Though always looking ahead to improve care for future patients, the ICU team dedicates itself with equal fervor to each and every patient. Morning rounds take place every day, right by each patient’s room. The bedside nurse updates the rest of the team, including the attending physician (one of six, who rotate weekly), several fellows and residents, a pharmacist, a respiratory therapist, a physiotherapist and a dietitian, and they discuss treatment for that day. The team also includes two other important people: a chaplain and a social worker, who offer intense emotional, psychosocial and spiritual support to families and facilitate meetings between the family and the full medical team. “They’re really our conduit to the families,” says Dr. Lapinsky.

Just as an ICU is a foreign concept to many, so is a chaplain, says Reverend Nola Crewe, ICU Chaplain, who takes care of all the spiritual needs in the ICU. Some think she’s there to baptize people or even to convert them. But actually, her role is to provide a caring, compassionate presence, encourage families to talk about their concerns and generally take the “tense” out of “intensive care.” Plus, she adds with a grin, “I’m an authority on all the best restaurants in the neighbourhood, and I know where the better washrooms are located.”

“We’ve been doing multidisciplinary clinical research in the ICU for the last 20 years. It’s very much a team effort.”

- Dr. Sangeeta Mehta, ICU Research Director

Her role often overlaps with that of social worker Andrea Moore. But if a family member requires help navigating the health-care system or needs a letter written to explain to their boss why they’re missing work, Andrea will do it. And if patients or families have a religious request — a kosher diet, prayers for a patient, communion at the bedside — Rev. Crewe will arrange it. An ordained Anglican minister, she has even officiated at marriage ceremonies involving critically ill patients.

Rev. Crewe goes to each new patient’s room to connect with family members, gives them a leaflet about what to expect in the ICU and offers her card, letting them know she’s there to talk, or to listen, anytime. When a lengthy patient stay is anticipated, she gives the family a journal so they can record the patient’s progress, jot down questions for the doctor, write thoughts or prayers, encourage visitors to add their well wishes or communicate daily events to their unconscious loved one, such as, “The Toronto Maple Leafs won last night! I’ve taped the game so you can see it when you get better.” Also, when patients do start to get better, the journal — an initiative supported by the Mount Sinai Physicians Campaign Fund — can help their recovery by filling in the memory blanks of their ICU stay.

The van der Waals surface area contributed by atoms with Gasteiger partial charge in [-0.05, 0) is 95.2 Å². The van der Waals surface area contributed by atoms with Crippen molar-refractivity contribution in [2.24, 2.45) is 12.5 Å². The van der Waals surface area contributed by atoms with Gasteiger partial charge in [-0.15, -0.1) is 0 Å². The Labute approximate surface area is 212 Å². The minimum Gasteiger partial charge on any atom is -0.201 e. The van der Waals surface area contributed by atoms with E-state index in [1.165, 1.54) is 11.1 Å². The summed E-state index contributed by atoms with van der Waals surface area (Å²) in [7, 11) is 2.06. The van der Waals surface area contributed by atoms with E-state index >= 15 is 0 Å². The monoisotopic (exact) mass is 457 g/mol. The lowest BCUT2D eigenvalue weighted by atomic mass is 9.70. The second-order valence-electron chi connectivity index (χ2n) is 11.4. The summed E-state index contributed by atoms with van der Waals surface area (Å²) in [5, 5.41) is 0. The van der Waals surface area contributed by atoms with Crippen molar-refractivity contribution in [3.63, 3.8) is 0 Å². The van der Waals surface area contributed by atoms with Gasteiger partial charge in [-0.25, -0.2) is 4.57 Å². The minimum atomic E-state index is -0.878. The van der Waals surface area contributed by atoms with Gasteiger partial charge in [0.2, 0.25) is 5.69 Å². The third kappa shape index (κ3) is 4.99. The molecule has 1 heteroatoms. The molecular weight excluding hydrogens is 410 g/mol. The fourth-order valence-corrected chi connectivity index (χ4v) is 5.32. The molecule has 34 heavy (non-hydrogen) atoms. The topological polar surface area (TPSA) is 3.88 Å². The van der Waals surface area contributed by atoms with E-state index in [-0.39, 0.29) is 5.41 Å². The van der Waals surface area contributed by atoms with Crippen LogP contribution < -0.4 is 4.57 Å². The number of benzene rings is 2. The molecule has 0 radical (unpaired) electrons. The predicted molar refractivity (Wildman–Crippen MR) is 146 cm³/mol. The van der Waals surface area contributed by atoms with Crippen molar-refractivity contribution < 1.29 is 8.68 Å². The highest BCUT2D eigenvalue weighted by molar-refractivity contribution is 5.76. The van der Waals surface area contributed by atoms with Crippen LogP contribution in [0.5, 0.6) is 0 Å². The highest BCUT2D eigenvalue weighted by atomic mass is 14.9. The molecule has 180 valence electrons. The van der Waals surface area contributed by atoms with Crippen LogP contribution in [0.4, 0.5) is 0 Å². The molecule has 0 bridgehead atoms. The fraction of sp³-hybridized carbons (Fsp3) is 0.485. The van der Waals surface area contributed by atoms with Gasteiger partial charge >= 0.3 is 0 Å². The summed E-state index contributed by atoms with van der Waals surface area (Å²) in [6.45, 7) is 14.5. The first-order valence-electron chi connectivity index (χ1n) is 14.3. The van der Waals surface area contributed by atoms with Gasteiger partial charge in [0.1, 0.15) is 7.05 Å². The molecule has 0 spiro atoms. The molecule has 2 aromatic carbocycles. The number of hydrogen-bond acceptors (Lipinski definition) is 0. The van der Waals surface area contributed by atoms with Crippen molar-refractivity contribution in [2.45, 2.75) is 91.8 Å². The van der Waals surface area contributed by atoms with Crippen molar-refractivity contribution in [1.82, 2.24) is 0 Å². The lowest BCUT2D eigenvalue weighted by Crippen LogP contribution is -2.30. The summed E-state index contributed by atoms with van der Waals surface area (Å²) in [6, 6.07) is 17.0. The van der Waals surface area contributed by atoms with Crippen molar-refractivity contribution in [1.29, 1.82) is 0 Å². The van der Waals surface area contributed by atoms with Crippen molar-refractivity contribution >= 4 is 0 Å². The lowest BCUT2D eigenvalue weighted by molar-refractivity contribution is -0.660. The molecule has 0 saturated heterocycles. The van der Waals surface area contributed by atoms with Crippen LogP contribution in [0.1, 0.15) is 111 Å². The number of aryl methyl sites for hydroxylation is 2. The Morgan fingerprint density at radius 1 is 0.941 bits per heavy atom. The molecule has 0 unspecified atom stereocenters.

It’s a reality in the ICU that, unfortunately, some patients will not get better. Rev. Crewe makes herself available to talk about death with families and prepare them for the removal of life support. Sometimes, she says, the healing that happens is not about the patient’s body but about the family relationships. She tells of a woman who, after a 10-year estrangement from her whole family, flew home to visit her ailing father in the ICU. The original rift was long forgotten, and by the time the father passed away, the family was united. “In his dying, he reminded the family of how important he was to everybody,” Rev. Crewe says, “and that led them to realize how important they were to each other.”

The current ICU is 40 years old, but there’s a new ICU in the planning, with a scheduled 2022 opening. It will relocate from the 18th floor to the fifth floor, handy to the diagnostic imaging department on that floor and closer to the operating room on the seventh floor. There will be lab testing at the bedside to assist with timely diagnosis. Negative pressure rooms with dedicated anterooms for gowning and de-gowning will prevent the spread of airborne illnesses.

The new ICU will be much more spacious. Almost all rooms will have large windows with outside views, providing exposure to natural daylight to help reduce delirium and confusion and speed recovery. The waiting area for families will be larger, too, with comfortable seating, a kitchenette, a shower and a quiet room. Dr. Lapinsky says that while “patient-centred care” has become a buzzword in hospitals, “We’ve actually been doing it for a long time.” The new ICU will help facilitate that even more.